<p>That being said, the whole thing is pretty. It is just so, so pretty. The language is beautiful, the set is stunning, and the performances are solid. If you’re a big Ibsen fan: go. If you’re a set-design nerd: go. If you’re looking for a pleasant and dreamy way to spend an evening: go. Just remember to leave your riot gear at home.</p>
Laurence Strangio’s latest production, Ellida, brings Henrik Ibsen’s text The Lady from the Sea to The La Mama Courthouse Theatre in the form of a new translation by May-Brit Akerholt. The text follows the journey of Ellida, a woman caught between her domestic family life and her desire to sail the seas with her mysterious former lover. Meanwhile, Ellida’s stepdaughters grapple with similar notions of love and freedom. While Ibsen’s texts are intrinsically linked to the style of Naturalism, this production shirks this aesthetic, making the bold choice to work within Bertolt Brecht’s philosophy of Epic Theatre. The production draws on almost every trick in the Brechtian book. Characters break into song mid-scene, set changes happen in plain sight, and actors remain on stage when not actively involved in scenes. As a result, the audience is never allowed to get comfortable and complacent: instead they must constantly reflect on the Norwegian story that’s being told on stage.
The set is fantastic. I want to personally high-five designer Mattea Davies for creating one of the most innovative sets I’ve seen in years. Using only a seating bank, artificial flowers, and piles of draped green blankets, Davies creates a structure that is somewhere between a Norwegian mountain and a pillow fort. On top of this, Strangio’s blocking makes excellent use of the levels of this vertiginous playground.
The mountainous set is navigated by a cast of seven actors who drift in and out of a complex weave of romantic relationships. Stand out performances come form Meg Spencer and Esther Myles who pair beautifully as the adolescent stepdaughters Bolette and Hilde. Hearing these actresses speak Akerholt/Ibsen’s Norwegian script in their natural Australian accents is equal parts moving, funny, and surreal. It’s bizarre, but like, in a cool Brechtian way.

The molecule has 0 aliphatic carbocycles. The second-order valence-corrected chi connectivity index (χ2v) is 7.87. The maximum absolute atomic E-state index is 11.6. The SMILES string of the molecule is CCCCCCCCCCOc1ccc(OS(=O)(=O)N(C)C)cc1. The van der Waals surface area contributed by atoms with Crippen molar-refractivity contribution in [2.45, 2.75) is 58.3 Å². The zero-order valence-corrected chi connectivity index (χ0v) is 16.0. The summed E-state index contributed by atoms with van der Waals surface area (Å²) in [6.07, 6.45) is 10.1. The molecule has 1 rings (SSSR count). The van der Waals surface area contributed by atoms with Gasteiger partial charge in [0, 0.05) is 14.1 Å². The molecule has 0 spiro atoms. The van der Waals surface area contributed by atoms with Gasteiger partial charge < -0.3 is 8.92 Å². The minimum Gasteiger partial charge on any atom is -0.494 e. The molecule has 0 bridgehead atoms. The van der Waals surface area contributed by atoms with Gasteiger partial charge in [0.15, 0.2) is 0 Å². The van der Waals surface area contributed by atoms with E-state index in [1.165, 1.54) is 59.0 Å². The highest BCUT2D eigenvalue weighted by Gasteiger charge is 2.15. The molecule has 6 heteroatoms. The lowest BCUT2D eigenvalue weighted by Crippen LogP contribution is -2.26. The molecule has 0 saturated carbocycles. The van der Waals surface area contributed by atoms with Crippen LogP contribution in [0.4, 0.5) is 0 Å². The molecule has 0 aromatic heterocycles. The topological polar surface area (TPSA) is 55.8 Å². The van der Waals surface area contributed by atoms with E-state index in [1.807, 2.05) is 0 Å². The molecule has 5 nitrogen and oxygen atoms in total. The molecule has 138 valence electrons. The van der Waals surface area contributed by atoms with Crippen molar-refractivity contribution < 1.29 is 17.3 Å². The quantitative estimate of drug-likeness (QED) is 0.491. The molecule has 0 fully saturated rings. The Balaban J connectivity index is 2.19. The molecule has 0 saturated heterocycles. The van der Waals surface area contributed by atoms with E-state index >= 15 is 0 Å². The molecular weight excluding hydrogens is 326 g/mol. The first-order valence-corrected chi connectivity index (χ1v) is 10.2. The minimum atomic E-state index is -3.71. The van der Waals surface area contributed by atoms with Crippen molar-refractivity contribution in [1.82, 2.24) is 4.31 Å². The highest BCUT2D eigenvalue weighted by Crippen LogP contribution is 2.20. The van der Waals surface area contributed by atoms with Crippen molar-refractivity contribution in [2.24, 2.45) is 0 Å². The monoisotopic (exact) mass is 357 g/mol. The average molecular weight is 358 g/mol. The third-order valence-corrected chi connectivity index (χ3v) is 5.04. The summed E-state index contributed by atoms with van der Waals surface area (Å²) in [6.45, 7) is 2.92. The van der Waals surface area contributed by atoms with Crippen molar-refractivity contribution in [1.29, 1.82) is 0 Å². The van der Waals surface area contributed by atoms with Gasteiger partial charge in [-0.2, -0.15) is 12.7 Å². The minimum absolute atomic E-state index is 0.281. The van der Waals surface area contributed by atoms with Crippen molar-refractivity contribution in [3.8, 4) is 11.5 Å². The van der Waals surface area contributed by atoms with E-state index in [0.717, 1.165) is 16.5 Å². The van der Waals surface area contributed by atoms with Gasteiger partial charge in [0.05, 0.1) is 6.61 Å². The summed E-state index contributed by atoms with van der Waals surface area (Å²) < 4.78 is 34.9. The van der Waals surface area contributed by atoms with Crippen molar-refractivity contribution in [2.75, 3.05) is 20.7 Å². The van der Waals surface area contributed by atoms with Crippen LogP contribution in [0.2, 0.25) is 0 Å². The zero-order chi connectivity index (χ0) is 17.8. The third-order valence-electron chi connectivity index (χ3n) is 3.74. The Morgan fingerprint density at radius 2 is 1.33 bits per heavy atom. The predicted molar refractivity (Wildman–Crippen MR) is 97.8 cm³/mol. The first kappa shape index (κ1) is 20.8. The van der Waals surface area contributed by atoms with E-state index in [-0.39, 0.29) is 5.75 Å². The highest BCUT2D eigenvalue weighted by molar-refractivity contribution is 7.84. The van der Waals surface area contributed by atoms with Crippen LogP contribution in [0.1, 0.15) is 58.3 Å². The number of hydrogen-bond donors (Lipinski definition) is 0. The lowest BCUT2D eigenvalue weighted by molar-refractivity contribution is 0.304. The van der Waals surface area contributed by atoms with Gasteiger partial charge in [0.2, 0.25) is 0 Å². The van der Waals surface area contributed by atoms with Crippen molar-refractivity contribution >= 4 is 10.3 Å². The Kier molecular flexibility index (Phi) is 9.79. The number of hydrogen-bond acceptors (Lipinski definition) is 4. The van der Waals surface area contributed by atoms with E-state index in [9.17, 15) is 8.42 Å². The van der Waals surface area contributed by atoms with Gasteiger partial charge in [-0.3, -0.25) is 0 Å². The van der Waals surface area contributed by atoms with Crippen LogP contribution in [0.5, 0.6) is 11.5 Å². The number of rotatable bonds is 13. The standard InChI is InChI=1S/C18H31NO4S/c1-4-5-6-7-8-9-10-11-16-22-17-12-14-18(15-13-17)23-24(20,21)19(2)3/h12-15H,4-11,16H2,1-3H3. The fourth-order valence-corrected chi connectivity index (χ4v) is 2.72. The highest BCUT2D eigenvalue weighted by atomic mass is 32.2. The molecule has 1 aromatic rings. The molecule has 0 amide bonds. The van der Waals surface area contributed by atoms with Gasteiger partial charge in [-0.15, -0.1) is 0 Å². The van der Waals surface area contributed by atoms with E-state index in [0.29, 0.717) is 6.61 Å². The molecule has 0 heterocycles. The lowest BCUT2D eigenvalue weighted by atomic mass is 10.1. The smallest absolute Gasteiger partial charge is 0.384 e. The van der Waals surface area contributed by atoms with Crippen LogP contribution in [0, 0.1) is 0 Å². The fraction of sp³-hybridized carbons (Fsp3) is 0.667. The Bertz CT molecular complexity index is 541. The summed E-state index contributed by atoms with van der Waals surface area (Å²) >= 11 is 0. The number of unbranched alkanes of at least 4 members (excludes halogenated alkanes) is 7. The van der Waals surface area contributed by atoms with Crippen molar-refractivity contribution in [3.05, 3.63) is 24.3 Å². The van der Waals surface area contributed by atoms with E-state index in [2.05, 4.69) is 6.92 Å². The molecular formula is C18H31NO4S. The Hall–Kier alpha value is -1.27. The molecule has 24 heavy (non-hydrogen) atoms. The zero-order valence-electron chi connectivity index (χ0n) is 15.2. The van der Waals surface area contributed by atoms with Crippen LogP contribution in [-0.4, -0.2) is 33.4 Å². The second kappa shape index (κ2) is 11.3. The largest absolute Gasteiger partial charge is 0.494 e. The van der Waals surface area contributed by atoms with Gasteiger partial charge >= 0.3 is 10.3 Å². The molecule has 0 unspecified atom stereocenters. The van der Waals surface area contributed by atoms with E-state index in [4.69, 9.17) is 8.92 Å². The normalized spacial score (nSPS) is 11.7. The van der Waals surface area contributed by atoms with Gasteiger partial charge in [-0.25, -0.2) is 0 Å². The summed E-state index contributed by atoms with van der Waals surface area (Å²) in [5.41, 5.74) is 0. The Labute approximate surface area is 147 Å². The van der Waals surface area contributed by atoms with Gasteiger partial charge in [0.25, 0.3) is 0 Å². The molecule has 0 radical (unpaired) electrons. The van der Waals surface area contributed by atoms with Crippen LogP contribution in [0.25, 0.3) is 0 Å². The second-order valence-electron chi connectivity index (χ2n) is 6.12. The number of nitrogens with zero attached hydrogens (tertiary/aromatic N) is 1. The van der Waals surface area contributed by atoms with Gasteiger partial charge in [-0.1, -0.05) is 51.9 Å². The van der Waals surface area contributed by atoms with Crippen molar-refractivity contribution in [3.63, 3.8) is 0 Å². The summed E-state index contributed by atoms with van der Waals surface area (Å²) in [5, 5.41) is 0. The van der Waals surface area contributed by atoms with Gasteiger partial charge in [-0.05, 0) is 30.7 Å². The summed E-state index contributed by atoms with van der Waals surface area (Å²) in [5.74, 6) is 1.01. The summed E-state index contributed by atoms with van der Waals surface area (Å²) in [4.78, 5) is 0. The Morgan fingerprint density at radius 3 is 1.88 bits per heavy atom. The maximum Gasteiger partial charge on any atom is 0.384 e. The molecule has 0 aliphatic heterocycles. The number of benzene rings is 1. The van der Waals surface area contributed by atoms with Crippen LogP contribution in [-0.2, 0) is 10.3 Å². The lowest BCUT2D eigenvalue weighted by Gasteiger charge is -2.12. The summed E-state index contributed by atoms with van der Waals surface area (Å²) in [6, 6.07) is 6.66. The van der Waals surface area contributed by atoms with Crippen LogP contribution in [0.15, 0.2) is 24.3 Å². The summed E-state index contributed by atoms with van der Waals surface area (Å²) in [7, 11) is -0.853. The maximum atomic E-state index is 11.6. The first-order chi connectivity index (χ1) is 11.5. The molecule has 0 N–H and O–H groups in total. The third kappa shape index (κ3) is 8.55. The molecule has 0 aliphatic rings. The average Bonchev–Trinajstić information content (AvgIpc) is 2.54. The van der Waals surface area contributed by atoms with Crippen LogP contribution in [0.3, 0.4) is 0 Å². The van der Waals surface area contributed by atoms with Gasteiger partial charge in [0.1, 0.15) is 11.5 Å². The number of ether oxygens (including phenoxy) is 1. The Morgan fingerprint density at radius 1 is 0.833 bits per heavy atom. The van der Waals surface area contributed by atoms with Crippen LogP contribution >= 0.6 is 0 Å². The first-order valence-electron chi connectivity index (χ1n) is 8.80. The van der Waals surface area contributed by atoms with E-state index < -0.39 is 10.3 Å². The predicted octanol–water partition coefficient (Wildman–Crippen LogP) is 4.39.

However, unlike many Brechtian productions, this one is not designed to incite rioting in the streets. Brecht’s Epic Theatre was developed in order to mobilise audiences and turn the theatre into a forum for political ideas. Given this history, I was expecting the production to take Ibsen’s text and transform it into something new: something that spoke to our current socio-political climate. However, in reality, Ellida is a much tamer production: it still feels like an old Norwegian play. At times, the text touches on ideas of gender politics; however, it shies away from making any bold statements. Consequently, Ellida is the kind of production you can bring your Nanna to. This is not necessarily a bad thing. You and your Nan will probably have a really nice time. However, throughout the evening, I constantly found myself wishing the production would go just that little bit further into the terrain of the political.
That being said, the whole thing is pretty. It is just so, so pretty. The language is beautiful, the set is stunning, and the performances are solid. If you’re a big Ibsen fan: go. If you’re a set-design nerd: go. If you’re looking for a pleasant and dreamy way to spend an evening: go. Just remember to leave your riot gear at home.
Ellida runs until the 27th of May